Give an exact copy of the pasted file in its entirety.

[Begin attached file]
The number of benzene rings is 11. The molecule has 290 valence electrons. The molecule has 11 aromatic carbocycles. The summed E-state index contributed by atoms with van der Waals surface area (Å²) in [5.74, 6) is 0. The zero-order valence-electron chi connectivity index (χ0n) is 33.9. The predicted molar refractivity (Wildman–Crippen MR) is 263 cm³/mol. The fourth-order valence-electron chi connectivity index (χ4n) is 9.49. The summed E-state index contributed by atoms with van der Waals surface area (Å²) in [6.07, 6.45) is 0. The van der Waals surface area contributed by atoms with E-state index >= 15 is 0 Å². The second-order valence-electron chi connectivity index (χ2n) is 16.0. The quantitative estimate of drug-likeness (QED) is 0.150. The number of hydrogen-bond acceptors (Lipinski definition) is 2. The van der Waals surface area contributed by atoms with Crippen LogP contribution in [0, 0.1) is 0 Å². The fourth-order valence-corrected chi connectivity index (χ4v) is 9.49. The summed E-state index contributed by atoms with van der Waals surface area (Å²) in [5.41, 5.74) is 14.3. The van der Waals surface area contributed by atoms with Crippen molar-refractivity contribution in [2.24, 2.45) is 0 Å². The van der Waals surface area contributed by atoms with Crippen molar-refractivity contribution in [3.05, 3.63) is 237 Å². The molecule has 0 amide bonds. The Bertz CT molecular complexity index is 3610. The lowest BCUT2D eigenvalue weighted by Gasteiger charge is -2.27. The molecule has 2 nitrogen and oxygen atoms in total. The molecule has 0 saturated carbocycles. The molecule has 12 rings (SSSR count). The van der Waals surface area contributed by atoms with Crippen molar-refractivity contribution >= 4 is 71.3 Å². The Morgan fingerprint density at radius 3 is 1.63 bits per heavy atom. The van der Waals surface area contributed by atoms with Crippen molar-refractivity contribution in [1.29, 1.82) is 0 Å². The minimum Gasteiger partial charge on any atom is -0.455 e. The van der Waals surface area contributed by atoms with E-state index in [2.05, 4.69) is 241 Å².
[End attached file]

The number of benzene rings is 11. The molecule has 290 valence electrons. The molecule has 11 aromatic carbocycles. The summed E-state index contributed by atoms with van der Waals surface area (Å²) in [5.74, 6) is 0. The zero-order valence-electron chi connectivity index (χ0n) is 33.9. The predicted molar refractivity (Wildman–Crippen MR) is 263 cm³/mol. The fourth-order valence-electron chi connectivity index (χ4n) is 9.49. The summed E-state index contributed by atoms with van der Waals surface area (Å²) in [6.07, 6.45) is 0. The van der Waals surface area contributed by atoms with E-state index >= 15 is 0 Å². The second-order valence-electron chi connectivity index (χ2n) is 16.0. The quantitative estimate of drug-likeness (QED) is 0.150. The number of hydrogen-bond acceptors (Lipinski definition) is 2. The van der Waals surface area contributed by atoms with Crippen LogP contribution in [0, 0.1) is 0 Å². The fourth-order valence-corrected chi connectivity index (χ4v) is 9.49. The summed E-state index contributed by atoms with van der Waals surface area (Å²) in [5.41, 5.74) is 14.3. The van der Waals surface area contributed by atoms with Crippen molar-refractivity contribution in [2.24, 2.45) is 0 Å². The van der Waals surface area contributed by atoms with Crippen molar-refractivity contribution in [3.05, 3.63) is 237 Å². The molecule has 0 amide bonds. The Bertz CT molecular complexity index is 3610. The lowest BCUT2D eigenvalue weighted by Gasteiger charge is -2.27. The molecule has 2 nitrogen and oxygen atoms in total. The molecule has 0 saturated carbocycles. The molecule has 12 rings (SSSR count). The van der Waals surface area contributed by atoms with Crippen molar-refractivity contribution >= 4 is 71.3 Å². The Morgan fingerprint density at radius 3 is 1.63 bits per heavy atom. The van der Waals surface area contributed by atoms with Crippen molar-refractivity contribution in [1.29, 1.82) is 0 Å². The minimum Gasteiger partial charge on any atom is -0.455 e. The van der Waals surface area contributed by atoms with E-state index in [2.05, 4.69) is 241 Å².